Norway's impressive environmental advancements place it as a top contender for sustainable development in the world. From having a large portion of their electricity supplied from hydropower to stricter environmental regulations, the country has shown its dedication to sustainability and garnered a respectable reputation in the field.
One company located in Norway announced another remarkable advancement for the country to boast; the world's first crewless and zero-emissions cargo ship.
Water transportation has been around since the beginning of humankind. Today, this mode of travel has progressed to new highs as the desire for more goods and services has surged following the turn of the century.
Nevertheless, due to the increase in environmental awareness and profitable outcomes that arise due to the maritime industry, many companies in the field are working hard to lower their environmental footprint and make transportation greener. This can ultimately lead to an array of benefits for the sector.
A Welcoming Change
The Yara Birkeland, produced by Yara International, has announced the predicted launch toward the end of this year of the world's first fully electric autonomous ship in the world. The voyage will start in Herøya before it makes its way to Brevik.
First conceptualized in 2017, the cargo ship is powered by a 7-MWh battery and can carry up to 103 containers. According to Jon Sletten, a plant manager for a Yara International factory in Norway, the cargo ships will be "sailing to container harbors along the coast and then back again, replacing 40,000 truck journeys a year."
Though the ship will be loaded and unloaded by humans, during its voyage it will remain crewless and operated remotely via three data control centers. This can save money and time, and in some cases, even be safer.
This announcement comes just after a unanimous decision from Denmark, Norway, the USA, India, Morocco, France, Ghana, the U.K., and South Korea to lead a zero-emissions shipping mission. The partnership aims to increase technological advancement and international relations to convert shipping fleets to more sustainable alternatives.
Jennifer Granholm, the U.S. Secretary of Energy, says that “Through fearless technological innovation, ambitious clean energy deployment, and constructive international collaboration, we can build a net-zero carbon economy that creates millions of jobs and lifts our citizens into greater prosperity.”
To date, specific details about how the ship was constructed or the materials used have not been released yet. We can expect them to uphold strict environmental standards. That said, after the predicted successful voyage, the potential for this technology to be implemented throughout the industry can create a significant impact in lowering atmospheric emissions and waste.
The Transportation Industry
As society has remained at an upward trend of growth, the desire for more goods has expanded. Data provided by the U.S. Bureau of Economic Analysis also estimates that personal disposable income has risen from $2,000 in the 1960s to nearly $15,000 as of 2020. The uptick in demand from the consumer side, coupled with the means to purchase more, has led to an increase in outsourced goods from international locations, thus, the need for more cargo ships.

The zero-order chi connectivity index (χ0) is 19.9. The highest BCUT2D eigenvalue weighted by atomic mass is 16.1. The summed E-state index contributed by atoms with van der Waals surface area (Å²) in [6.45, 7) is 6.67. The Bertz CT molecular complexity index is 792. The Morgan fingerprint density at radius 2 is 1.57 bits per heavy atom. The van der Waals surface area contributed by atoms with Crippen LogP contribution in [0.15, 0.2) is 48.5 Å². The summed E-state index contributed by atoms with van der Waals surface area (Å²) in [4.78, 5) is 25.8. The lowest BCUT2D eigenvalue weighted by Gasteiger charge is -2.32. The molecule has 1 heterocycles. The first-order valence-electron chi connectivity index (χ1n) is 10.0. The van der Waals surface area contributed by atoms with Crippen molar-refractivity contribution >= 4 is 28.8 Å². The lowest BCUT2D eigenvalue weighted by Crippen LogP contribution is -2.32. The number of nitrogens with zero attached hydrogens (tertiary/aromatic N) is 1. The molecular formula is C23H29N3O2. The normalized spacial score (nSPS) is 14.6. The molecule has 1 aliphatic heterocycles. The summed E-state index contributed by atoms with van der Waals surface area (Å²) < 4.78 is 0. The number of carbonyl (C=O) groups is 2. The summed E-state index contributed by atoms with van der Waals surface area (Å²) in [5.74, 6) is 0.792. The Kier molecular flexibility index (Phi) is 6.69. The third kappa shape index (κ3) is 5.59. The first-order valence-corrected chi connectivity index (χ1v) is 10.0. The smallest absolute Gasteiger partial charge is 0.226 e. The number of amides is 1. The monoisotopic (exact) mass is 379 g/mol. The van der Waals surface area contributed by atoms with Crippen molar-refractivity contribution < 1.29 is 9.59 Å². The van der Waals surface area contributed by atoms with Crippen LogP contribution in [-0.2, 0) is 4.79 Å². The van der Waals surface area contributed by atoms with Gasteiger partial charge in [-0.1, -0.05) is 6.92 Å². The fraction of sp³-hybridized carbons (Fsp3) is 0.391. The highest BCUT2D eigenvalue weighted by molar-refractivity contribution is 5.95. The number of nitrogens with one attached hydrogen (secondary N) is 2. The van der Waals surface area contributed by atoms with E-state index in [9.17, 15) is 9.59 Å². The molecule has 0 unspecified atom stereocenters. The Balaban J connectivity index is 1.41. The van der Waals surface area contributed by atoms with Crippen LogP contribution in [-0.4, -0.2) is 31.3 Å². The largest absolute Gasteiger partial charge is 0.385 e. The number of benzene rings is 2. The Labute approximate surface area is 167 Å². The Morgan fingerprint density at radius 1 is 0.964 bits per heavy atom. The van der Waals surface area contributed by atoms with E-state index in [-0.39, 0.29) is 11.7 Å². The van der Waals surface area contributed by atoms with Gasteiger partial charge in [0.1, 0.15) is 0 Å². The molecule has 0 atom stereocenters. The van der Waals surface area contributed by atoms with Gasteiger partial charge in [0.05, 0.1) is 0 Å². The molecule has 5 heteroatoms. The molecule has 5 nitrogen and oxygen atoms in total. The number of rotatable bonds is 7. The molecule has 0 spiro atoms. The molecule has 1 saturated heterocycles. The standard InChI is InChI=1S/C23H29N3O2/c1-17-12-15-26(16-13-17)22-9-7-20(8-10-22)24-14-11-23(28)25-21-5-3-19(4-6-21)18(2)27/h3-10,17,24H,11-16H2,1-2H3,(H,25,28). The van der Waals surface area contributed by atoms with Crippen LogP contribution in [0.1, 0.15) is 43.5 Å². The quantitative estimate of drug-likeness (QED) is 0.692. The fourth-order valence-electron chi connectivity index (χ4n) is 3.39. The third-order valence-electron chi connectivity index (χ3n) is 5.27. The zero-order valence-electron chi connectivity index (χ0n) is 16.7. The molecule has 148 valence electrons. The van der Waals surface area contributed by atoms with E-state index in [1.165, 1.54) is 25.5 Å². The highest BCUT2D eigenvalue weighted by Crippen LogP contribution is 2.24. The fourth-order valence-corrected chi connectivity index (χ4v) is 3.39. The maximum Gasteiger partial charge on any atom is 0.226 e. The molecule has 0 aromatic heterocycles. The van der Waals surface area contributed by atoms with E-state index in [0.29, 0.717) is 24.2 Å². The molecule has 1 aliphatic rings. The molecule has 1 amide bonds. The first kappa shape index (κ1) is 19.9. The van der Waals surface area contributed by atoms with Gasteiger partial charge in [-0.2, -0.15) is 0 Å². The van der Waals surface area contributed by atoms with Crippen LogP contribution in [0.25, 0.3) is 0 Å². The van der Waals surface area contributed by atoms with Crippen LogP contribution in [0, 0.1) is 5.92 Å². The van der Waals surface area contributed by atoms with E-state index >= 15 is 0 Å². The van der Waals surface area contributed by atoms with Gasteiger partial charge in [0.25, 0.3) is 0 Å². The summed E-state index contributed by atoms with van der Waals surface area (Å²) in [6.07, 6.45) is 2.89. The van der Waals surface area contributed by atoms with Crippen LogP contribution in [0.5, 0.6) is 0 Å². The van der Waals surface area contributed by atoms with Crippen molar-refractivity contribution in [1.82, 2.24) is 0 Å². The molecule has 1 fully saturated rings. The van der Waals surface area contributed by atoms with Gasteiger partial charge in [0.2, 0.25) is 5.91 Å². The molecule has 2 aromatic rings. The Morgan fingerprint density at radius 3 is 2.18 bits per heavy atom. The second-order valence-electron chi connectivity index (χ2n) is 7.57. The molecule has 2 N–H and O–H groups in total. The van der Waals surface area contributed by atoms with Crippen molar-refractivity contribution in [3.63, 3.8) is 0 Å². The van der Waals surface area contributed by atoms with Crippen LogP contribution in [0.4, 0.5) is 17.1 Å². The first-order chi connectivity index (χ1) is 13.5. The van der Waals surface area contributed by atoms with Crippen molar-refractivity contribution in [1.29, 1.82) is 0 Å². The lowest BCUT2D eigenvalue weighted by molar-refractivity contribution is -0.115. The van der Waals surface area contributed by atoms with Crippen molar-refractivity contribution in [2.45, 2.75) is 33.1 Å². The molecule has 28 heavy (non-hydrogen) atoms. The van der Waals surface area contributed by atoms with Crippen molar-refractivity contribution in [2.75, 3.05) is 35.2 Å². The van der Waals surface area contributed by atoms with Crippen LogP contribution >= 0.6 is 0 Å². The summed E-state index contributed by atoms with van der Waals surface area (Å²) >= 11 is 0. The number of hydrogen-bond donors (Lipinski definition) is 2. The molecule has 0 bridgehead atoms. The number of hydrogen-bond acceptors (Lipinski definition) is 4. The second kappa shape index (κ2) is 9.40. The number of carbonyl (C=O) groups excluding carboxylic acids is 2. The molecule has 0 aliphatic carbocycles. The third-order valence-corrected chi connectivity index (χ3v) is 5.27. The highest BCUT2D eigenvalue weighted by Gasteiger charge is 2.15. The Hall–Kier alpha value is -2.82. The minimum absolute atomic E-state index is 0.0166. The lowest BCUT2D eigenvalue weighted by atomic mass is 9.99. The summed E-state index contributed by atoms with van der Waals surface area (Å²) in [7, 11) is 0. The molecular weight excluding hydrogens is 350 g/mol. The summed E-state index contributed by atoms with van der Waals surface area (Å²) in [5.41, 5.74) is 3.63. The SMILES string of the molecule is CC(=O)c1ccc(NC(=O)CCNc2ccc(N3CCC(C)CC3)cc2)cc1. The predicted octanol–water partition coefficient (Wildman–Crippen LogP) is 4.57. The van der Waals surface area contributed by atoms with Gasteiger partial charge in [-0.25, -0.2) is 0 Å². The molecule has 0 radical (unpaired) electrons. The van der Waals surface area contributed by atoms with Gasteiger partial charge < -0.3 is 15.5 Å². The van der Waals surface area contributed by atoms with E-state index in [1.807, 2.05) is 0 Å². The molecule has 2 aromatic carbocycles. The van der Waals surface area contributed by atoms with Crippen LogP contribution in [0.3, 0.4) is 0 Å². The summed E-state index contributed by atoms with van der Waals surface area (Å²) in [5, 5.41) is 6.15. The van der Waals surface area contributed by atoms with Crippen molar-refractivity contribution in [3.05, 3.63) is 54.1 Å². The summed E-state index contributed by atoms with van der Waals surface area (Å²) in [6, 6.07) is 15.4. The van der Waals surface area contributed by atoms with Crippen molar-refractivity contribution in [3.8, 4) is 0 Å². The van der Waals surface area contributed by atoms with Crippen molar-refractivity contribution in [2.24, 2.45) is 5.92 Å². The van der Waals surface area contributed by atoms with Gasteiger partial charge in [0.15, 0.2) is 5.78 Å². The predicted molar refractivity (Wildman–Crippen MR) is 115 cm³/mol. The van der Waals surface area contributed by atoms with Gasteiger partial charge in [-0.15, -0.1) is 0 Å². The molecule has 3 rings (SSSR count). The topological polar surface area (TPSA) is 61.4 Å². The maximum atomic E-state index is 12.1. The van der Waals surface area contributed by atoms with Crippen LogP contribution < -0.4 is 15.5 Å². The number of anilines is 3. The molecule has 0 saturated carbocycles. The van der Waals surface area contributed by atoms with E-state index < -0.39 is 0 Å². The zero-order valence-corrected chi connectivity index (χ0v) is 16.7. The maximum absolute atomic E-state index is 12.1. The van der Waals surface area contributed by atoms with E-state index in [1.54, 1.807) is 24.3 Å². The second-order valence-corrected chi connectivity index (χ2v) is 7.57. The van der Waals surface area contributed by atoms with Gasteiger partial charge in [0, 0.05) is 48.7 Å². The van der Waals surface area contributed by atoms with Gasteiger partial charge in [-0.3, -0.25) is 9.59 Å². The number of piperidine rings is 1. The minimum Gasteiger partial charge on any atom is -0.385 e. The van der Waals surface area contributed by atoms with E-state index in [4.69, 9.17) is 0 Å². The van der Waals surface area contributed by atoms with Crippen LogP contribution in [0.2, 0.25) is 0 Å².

One source estimates that "over 90% of world trade is carried across the world's oceans by some 90,000 marine vessels." The environmental footprint that results from these vast numbers contributes to atmospheric emissions, ocean acidification, and loss of marine life.
The overall US transportation sector accounts for roughly 30% of the country's greenhouse gas emissions. Though the industry is large and maritime isn't the only contributing factor, it does play a role in this outcome. Despite this, some benefits arise as a result of the shipping industry that makes it hard to scale down; an increase in jobs, international relations, accessibility, and economic stability.
Even though the industry has an impactful footprint, it is only expected to continue steadily in the future. Therefore, finding more sustainable alternatives can ultimately aid in the betterment of the environment. A maritime Professor at the Delft University of Technology in the Netherlands, Rudy Negenborn, predicts that autonomous transportation will take off significantly in the future and be a key factor in the next generation of transportation.
Negenborn also alludes to the potential obstacles that must be overcome with autonomous ships, such as self-diagnosis technology and legal liability for an overseas voyage.
The outcome in technological advancements that can arise from this voyage has the potential to impact an entire industry of transportation. Other shipping companies will most likely follow a similar path in order to meet demand and compete with Yara International. For now, this accomplishment is a welcomed one and a step in the right direction for the planet’s future.